Date of Graduation


Document Type


Degree Name

Bachelor of Science in Business Administration

Degree Level



Supply Chain Management


Fugate, Brian

Committee Member/Reader

Arentz, Jason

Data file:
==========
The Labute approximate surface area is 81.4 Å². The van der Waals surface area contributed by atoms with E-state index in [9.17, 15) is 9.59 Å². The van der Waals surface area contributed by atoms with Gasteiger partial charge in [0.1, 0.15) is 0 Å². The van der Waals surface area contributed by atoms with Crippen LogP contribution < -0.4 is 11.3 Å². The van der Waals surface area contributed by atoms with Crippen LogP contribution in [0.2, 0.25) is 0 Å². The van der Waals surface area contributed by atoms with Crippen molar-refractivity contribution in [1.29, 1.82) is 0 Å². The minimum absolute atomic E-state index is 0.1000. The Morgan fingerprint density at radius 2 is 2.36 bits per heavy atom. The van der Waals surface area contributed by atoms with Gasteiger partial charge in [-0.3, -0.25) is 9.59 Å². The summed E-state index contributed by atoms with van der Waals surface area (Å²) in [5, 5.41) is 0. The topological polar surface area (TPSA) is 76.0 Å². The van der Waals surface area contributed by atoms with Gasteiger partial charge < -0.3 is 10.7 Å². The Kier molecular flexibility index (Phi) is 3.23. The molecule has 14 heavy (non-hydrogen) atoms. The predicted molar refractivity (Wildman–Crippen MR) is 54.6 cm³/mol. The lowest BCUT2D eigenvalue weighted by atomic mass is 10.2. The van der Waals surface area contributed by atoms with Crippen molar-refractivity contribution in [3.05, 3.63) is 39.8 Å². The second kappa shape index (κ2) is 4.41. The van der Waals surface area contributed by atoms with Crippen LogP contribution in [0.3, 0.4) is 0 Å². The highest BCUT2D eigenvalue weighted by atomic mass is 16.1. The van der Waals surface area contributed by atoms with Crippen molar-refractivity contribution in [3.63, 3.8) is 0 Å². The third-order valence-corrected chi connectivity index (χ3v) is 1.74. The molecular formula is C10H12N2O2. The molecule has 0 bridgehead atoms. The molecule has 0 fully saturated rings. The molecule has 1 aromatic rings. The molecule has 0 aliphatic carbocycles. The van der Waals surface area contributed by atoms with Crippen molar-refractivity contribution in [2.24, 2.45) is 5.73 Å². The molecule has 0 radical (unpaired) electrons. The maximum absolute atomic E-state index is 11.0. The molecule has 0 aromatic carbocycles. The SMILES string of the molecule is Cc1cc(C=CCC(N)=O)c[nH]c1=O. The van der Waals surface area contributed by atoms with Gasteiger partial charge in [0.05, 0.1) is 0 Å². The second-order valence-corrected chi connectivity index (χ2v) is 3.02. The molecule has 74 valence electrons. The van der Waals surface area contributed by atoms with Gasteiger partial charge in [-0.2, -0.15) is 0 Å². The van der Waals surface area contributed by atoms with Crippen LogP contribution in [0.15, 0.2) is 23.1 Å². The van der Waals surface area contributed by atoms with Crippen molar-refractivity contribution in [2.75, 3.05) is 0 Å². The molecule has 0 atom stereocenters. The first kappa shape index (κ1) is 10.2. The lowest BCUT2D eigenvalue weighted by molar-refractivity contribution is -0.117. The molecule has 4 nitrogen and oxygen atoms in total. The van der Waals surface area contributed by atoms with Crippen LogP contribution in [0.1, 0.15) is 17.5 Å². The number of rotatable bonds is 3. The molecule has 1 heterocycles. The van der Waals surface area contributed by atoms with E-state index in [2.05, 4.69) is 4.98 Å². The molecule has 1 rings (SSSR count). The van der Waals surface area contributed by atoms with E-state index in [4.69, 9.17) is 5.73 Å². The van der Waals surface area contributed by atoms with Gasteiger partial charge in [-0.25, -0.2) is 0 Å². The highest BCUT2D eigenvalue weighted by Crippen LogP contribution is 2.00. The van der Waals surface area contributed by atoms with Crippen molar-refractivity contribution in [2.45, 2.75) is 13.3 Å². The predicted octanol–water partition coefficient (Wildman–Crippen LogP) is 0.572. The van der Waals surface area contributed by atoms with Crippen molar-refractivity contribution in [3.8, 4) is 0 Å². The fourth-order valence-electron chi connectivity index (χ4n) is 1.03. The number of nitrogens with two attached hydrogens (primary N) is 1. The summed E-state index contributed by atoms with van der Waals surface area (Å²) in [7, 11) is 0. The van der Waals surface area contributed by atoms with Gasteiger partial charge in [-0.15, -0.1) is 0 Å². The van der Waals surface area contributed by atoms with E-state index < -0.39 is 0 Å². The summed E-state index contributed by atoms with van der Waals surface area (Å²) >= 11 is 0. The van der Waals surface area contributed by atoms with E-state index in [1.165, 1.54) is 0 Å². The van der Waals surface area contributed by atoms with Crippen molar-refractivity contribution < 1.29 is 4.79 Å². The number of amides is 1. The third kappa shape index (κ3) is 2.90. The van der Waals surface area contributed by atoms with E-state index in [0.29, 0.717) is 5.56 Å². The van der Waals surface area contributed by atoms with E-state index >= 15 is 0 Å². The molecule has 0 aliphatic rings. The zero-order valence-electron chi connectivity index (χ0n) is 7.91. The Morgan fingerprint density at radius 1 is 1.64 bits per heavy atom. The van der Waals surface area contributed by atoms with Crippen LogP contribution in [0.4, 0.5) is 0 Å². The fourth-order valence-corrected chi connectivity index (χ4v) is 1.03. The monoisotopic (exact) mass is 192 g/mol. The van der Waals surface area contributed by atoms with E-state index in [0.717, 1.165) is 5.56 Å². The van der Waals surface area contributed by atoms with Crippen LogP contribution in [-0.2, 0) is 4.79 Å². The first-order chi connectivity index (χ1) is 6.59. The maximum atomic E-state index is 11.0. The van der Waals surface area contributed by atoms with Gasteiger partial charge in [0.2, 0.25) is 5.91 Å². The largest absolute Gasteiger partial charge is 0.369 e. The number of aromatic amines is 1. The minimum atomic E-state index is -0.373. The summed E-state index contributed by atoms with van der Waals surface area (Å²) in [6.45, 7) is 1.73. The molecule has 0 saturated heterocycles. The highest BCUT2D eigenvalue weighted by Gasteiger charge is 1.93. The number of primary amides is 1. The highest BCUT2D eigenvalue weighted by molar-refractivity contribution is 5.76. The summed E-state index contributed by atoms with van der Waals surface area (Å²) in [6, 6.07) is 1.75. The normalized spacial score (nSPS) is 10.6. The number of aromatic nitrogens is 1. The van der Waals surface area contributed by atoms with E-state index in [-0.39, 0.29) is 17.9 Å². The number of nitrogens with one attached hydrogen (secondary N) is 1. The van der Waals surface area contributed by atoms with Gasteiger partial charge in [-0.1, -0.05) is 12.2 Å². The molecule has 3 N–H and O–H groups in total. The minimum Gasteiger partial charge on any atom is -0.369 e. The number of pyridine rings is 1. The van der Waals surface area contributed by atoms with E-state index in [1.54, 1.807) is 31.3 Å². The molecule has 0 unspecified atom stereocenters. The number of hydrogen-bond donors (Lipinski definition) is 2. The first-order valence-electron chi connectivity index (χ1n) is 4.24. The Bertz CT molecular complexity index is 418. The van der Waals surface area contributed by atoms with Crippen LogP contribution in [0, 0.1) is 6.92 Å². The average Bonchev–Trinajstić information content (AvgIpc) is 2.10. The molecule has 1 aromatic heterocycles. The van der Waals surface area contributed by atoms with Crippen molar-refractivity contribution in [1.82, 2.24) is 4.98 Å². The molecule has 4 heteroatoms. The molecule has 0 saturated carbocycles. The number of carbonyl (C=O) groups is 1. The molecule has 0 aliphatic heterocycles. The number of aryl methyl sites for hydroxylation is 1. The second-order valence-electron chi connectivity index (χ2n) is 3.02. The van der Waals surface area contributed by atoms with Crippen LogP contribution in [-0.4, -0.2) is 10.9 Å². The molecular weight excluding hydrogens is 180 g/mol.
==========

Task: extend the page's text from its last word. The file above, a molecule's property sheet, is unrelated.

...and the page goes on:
In recent years, the increase and shift in China’s population combined with a reduction in useable farmland due to soil contamination has prompted a significant increase in food imports. Soybeans, in particular, have become a significant import, and the United States is one of their prime suppliers. Chinese soybean imports have increased from 18 million bushels in 1996 to 1.171 billion bushels in 2015. Soybeans are used in food products like tofu and cooking oils and also as a base for animal feed. In the United States, soybeans are the second largest field crop, ranking just behind corn. Close to four billion bushels of soybeans were harvested in 2014, and roughly forty to fifty percent of these were exported, with China as a primary destination. Arkansas is one of the top soybean producing states in the nation, with around 3.3 million acres devoted annually to the crop. While the majority of Arkansas’s soybeans are considered genetically modified (GMO), one of the fastest growing but still largely untapped markets for Arkansas farmers is Non GMO specialty soybeans. These acres are on the rise in the state, and China represents a significant market opportunity for the crop. To take advantage of this opportunity, however, there needs to be adequate financial incentives for farmers, proper management of Non GMO production, and infrastructure to deal with logistical issues before Arkansas farmers, intermediaries, and shippers can benefit from this potential market opportunity.